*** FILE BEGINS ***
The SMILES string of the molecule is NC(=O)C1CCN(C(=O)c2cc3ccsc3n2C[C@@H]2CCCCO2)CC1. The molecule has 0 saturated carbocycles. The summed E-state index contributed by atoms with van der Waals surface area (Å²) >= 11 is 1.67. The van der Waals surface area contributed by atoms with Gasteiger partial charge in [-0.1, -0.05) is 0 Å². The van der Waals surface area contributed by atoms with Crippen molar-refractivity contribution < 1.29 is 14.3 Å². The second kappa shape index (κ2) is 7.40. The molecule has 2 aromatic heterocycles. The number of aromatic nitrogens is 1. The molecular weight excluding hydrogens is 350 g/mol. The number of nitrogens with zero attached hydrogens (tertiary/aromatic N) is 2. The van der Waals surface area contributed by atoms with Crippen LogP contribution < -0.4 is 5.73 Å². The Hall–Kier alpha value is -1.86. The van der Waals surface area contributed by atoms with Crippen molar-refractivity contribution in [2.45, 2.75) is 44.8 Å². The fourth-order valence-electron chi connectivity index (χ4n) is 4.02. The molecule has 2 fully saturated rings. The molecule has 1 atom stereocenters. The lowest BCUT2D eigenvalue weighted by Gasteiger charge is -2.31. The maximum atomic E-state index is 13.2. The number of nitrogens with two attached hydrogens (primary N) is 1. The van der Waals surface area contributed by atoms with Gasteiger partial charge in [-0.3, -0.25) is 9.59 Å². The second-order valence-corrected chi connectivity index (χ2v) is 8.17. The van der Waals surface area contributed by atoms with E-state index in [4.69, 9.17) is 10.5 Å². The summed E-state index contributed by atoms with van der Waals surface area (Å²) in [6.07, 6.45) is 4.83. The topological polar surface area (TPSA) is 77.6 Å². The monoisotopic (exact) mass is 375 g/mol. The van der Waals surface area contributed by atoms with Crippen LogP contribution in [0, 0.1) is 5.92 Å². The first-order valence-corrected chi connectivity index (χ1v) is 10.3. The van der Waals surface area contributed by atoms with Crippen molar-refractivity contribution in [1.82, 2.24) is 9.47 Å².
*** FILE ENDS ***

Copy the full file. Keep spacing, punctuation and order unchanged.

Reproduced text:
The SMILES string of the molecule is NC(=O)C1CCN(C(=O)c2cc3ccsc3n2C[C@@H]2CCCCO2)CC1. The molecule has 0 saturated carbocycles. The summed E-state index contributed by atoms with van der Waals surface area (Å²) >= 11 is 1.67. The van der Waals surface area contributed by atoms with Gasteiger partial charge in [-0.1, -0.05) is 0 Å². The van der Waals surface area contributed by atoms with Crippen molar-refractivity contribution < 1.29 is 14.3 Å². The second kappa shape index (κ2) is 7.40. The molecule has 2 aromatic heterocycles. The number of aromatic nitrogens is 1. The molecular weight excluding hydrogens is 350 g/mol. The number of nitrogens with zero attached hydrogens (tertiary/aromatic N) is 2. The van der Waals surface area contributed by atoms with Crippen LogP contribution < -0.4 is 5.73 Å². The Hall–Kier alpha value is -1.86. The van der Waals surface area contributed by atoms with Crippen molar-refractivity contribution in [2.45, 2.75) is 44.8 Å². The fourth-order valence-electron chi connectivity index (χ4n) is 4.02. The molecule has 2 fully saturated rings. The molecule has 1 atom stereocenters. The lowest BCUT2D eigenvalue weighted by Gasteiger charge is -2.31. The maximum atomic E-state index is 13.2. The number of nitrogens with two attached hydrogens (primary N) is 1. The van der Waals surface area contributed by atoms with Gasteiger partial charge in [-0.3, -0.25) is 9.59 Å². The second-order valence-corrected chi connectivity index (χ2v) is 8.17. The van der Waals surface area contributed by atoms with E-state index in [4.69, 9.17) is 10.5 Å². The summed E-state index contributed by atoms with van der Waals surface area (Å²) in [6.07, 6.45) is 4.83. The topological polar surface area (TPSA) is 77.6 Å². The monoisotopic (exact) mass is 375 g/mol. The van der Waals surface area contributed by atoms with Crippen LogP contribution in [0, 0.1) is 5.92 Å². The first-order valence-corrected chi connectivity index (χ1v) is 10.3. The van der Waals surface area contributed by atoms with Crippen molar-refractivity contribution in [1.82, 2.24) is 9.47 Å².